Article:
Many Licensed Practical Nurses (LPNs) think about furthering their education and training to become a Registered Nurse (RN).
Fortunately, there are hundreds of schools across the United States that offer students varied opportunities to obtain their RN degree. One way to do this is to complete a Bachelor’s of Science in Nursing degree, or BSN.
Nurses can have fulfilling careers as LPNs or ADN RNs. Many, though, are looking for four-year degrees to help them qualify for promotions, managerial roles, and/or raises. The BSN education helps licensed nurses further their knowledge and experience in the increasingly complex field of healthcare. In addition, a four-year degree is the foundation for advanced education needed for other roles, such as nurse anesthetist, educator, nurse practitioner, researcher, nurse midwife, clinical nurse specialist, and administrator.
There are many BSN schools around the nation that accept LPNs with diplomas, certificates, and/or associate’s degrees in nursing into their program. These programs offer students the ability to earn their bachelor’s degree in a variety of flexible ways. Many schools allow students to take classes part-time, and several others have an online component available. Students who complete their BSN coursework will, like students who elect to get their RN through an Associate in Applied Science in nursing (ADN), be eligible to take the NCLEX-RN exam.
Requirements for LPN to BSN Programs
While each program is different, some common application requirements for BSN programs include:
- Current, unrestricted LPN license in state where you plan to complete BSN degree
- Proof of LPN work experience and a set number of LPN work hours
- School transcripts
- GPA of 2.5 or higher
- A grade of C or better in core science prerequisites
- Physical and immunizations
- Physical and record of immunizations
- Advanced placement exam(s)
BSN Program Prerequisites
In addition, there are several prerequisites for BSN programs. Some schools require these to be complete ahead of enrollment, while others let students take prerequisites concurrently with program classes. These prerequisites may include:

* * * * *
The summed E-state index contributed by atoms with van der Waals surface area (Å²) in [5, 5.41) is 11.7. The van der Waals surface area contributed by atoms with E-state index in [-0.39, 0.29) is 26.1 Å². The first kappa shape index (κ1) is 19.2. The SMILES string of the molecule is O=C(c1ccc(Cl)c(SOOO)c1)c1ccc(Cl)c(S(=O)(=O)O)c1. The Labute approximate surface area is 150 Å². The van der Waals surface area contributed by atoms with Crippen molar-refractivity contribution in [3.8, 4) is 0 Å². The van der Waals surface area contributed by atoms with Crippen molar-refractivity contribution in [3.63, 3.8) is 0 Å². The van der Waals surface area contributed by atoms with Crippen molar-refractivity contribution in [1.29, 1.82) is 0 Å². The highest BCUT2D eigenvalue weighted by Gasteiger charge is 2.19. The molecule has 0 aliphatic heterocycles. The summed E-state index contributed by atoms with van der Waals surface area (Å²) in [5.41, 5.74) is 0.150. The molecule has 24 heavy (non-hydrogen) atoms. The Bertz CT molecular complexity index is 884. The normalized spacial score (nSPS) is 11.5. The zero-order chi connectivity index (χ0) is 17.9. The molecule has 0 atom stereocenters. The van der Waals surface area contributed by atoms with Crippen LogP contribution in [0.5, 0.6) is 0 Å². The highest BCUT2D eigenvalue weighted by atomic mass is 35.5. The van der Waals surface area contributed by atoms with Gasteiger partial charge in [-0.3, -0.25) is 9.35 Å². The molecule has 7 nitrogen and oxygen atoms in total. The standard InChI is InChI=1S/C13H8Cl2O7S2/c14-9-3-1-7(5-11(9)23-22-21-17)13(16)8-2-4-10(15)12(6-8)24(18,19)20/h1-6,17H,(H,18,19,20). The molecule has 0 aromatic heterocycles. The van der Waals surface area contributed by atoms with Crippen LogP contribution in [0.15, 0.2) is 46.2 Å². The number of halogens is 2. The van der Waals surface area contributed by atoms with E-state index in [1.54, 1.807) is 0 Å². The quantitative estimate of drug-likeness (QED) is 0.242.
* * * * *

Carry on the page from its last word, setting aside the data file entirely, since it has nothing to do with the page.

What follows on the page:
- Anatomy and Physiology
- Introduction to Psychology
- English Composition
- Public Speaking
- College Algebra
BSN programs require students to take requirements designated by the school and state. Because the BSN is a four-year degree usually offered at colleges and universities, general education classes (such as composition, algebra, and others) are required to help provide a comprehensive educational experience.
LPN to BSN Classes
Classes for LPN to BSN students typically include:
- Sciences: Different types of biology, anatomy, and physiology courses
- Social Sciences: Varied psychology courses, sociology
- Nursing: These focus not only on different types of patients and their needs, but also on specialized development courses dealing with leadership and workplace professionalism as well as ethics and patient diversity
- General Education: English composition, communication, political science, math, arts, humanities
An interesting aspect of BSN programs is that there are often different variations of the degree even at one school. For example, a state university may offer a traditional program designed for students who are getting their first degree. This university may also offer a BSN option for students who are already RNs per an ADN program. They may also offer a BSN program for students who already hold a bachelor’s degree, but in a different field. Many schools may also offer variations of part-time and full-time schedules for BSN programs that help students schedule around busy lifestyles. In general, the number of credits required for a BSN degree is approximately 120 – 130; the ADN-RN degree, by contrast, is approximately 70 credits.
LPN to BSN Online
These flexible BSN options also include versions with an online component. Many brick-and-mortar colleges offer online classes for BSN students, and there are also many online colleges that offer BSN courses. Many colleges offer the option of a hybrid program, where students take classes both online and in the classroom. With online courses, students pass assessments such as papers, tests, projects, and discussion board posts to show progress in a class. While online courses allow flexibility by allowing students to study where and when it is most convenient, it’s important to keep on task independently.
Though online learning allows students to study wherever they want and at their own place, BSN students, like ADN students, need to complete hands-on clinical hours as part of their programs. Clinical experiences vary per program, but all are supervised and evaluated by school faculty. Typically, the recommended ratio is approximately three clinical hours for every one hour of time in the classroom.
After finishing all required course work, BSN students are eligible to take the NCLEX-RN exam.